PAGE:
Review: Big Shot 2021 Tv Series By David E. Kelley
Having been fired as head coach of the University of Wisconsin men’s basketball team — he threw a chair during a game that hit a referee — he meets with his agent (Adam Arkin) in the opening moments of the new Disney+ series Big Shot to find out what his next gig might be. Will he be forced to coach for a Division II or Division III college team? Actually, no, his agent says. The only job he could find for Coach Chair Chucker is as the leader of a basketball team at the Westbrook School for Girls in La Jolla, Calif.
High-school basketball. Girls’ high-school basketball. This is insult on top of multiple injuries, in Marvyn’s mind. But of course, once Marvyn, played by John Stamos, gets to know the members of the Westbrook Sirens, he realizes, as anyone who has ever watched a sports movie or TV show could guess, that he has as much to learn from them as they do from him.
Yes, the premise of Big Shot is familiar, but it’s more satisfying and dramatically fulfilling than you might expect. Co-created by David E. Kelley, Dean Lorey, and Brad Garrett, Big Shot takes its time with everyday moments, from the frustrating drills Marvyn runs during two-a-day practices to the battles with teachers who expect players to make schoolwork a top priority at all times. The show is less concerned with the big games than it is the work that gets put in privately, both on and off the court, when no one’s watching and there’s all the time in the world on the clock.
Big Shot is one of many sports shows that have garnered attention during the past year. In addition to high-profile documentaries such as The Last Dance, Tiger, Cheer, and Last Chance U, scripted shows about competitive sports have been having a moment too, thanks to The Mighty Ducks: Game Changers, also on Disney+; the hockey-centric Beartown, on HBO Max; the cheerleading thriller Dare Me, sadly cancelled after one season; All-American, a CW show that many discovered on Netflix during the pandemic; and, of course, Ted Lasso, the buzzy, award-winning Apple TV+ series about an incurable American optimist coaching British soccer.
Big Shot stands out in this field for a significant reason: Its competitors are exclusively young women. While television has given us a few series about female sports — the aforementioned Dare Me was one, and 2016’s Pitch, about the first woman to play Major League Baseball, another — it’s still a rarity. Considering all the conversations recently generated during the NCAA tournament about the lack of respect shown for women’s basketball, Big Shots is both overdue and arriving at just the right time.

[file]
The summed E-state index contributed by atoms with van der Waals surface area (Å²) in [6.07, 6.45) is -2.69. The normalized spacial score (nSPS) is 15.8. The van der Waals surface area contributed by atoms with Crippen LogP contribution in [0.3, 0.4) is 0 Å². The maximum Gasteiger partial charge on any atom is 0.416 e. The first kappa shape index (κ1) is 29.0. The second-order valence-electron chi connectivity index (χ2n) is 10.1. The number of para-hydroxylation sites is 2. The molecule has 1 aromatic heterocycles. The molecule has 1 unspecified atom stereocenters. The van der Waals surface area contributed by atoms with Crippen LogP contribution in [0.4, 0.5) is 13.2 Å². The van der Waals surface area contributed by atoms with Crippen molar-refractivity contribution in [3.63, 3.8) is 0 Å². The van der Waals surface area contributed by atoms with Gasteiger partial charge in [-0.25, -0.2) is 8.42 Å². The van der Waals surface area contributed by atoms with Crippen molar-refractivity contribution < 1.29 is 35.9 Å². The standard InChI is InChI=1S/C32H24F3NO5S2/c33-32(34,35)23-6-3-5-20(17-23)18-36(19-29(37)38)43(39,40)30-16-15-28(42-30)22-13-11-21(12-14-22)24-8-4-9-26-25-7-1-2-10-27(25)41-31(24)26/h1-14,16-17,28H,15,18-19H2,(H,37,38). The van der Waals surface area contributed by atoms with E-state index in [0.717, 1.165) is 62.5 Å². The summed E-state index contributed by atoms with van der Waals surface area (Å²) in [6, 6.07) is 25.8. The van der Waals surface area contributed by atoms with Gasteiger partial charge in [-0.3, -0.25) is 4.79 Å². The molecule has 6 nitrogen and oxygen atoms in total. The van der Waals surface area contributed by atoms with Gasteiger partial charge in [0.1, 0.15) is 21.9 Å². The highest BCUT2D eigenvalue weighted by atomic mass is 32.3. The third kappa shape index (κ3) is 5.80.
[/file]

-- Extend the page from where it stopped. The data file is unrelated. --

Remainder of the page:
One of the show’s great assets is its cast of young women, who look like actual teenagers who might show up on an actual high-school basketball court. Louise Gruzinsky (Nell Verlaque) stands out, not only for being the best player on the team but also for immediately clashing with Coach Korn, in part because she is under so much pressure to succeed from her father, whose deep pockets helped bring Korn onboard. Korn slowly begins to develop more of a bond with another player, Destiny (Tiana Le), though things start on a rocky note there as well. At the first practice, the coach points to Destiny and tells her she needs to lose five pounds. When she confronts him later, she’s in tears but shows no weakness. “They all said that you were a psycho,” she tells him. “They were wrong. You’re just a bully.” Le, who played Dayniece in season one of Insecure, gives a really grounded, authentic performance in the series.
Read More: Stowaway 2021 By Joe Penna
Destiny is right. Korn can be a bit of a bully. He’s aggressive, blunt, arrogant, and rubs almost everyone the wrong way out of the gate. He’s basically the anti–Ted Lasso. Stamos leans into all those qualities while punching just enough holes in Korn’s hard shell to allow his compassion to peek out. This is not exactly an ideal time to build a show around an angry white man who believes he’s owed redemption, but Stamos finds a way to effectively bring out the character’s vulnerabilities so that we can at least empathize with him, even when he makes choices that are not ideal.
This lets the show’s star off the hook. A genial, likable actor, Stamos is unconvincing as a Bobby Knight-esque terror of a coach. It’s little wonder that what we see of his time as a college-sports rage-monster is brief and choppily edited. Someone we’re told was cruel even by the standards of college coaching downshifts easily to, if not cuddly, then at least amiable. Much of the performance is simply being John Stamos. The kids on Stamos’ team have an easy chemistry, but other adult roles tend towards the schematic.
Which is fine: This is a show for kids and their parents to watch together. But one wonders, first, what exact involvement David E. Kelley had in a show that feels so underwritten, and then, why this is a TV show in the first place. It’s not that there isn’t room in the marketplace for pleasant stories about overcoming obstacles as a team — and that team teaching Coach a few things, too. It’s that those stories’ flaws used to be elided by their existing in 90-minute movies, not 10-episode seasons of television. The endless space of streaming allows for a show like “Big Shot” to sprawl, to unfurl further than the story can sustain it. This is above all else, to borrow a phrase from Coach Korn, a show that could stand to shed a few hours.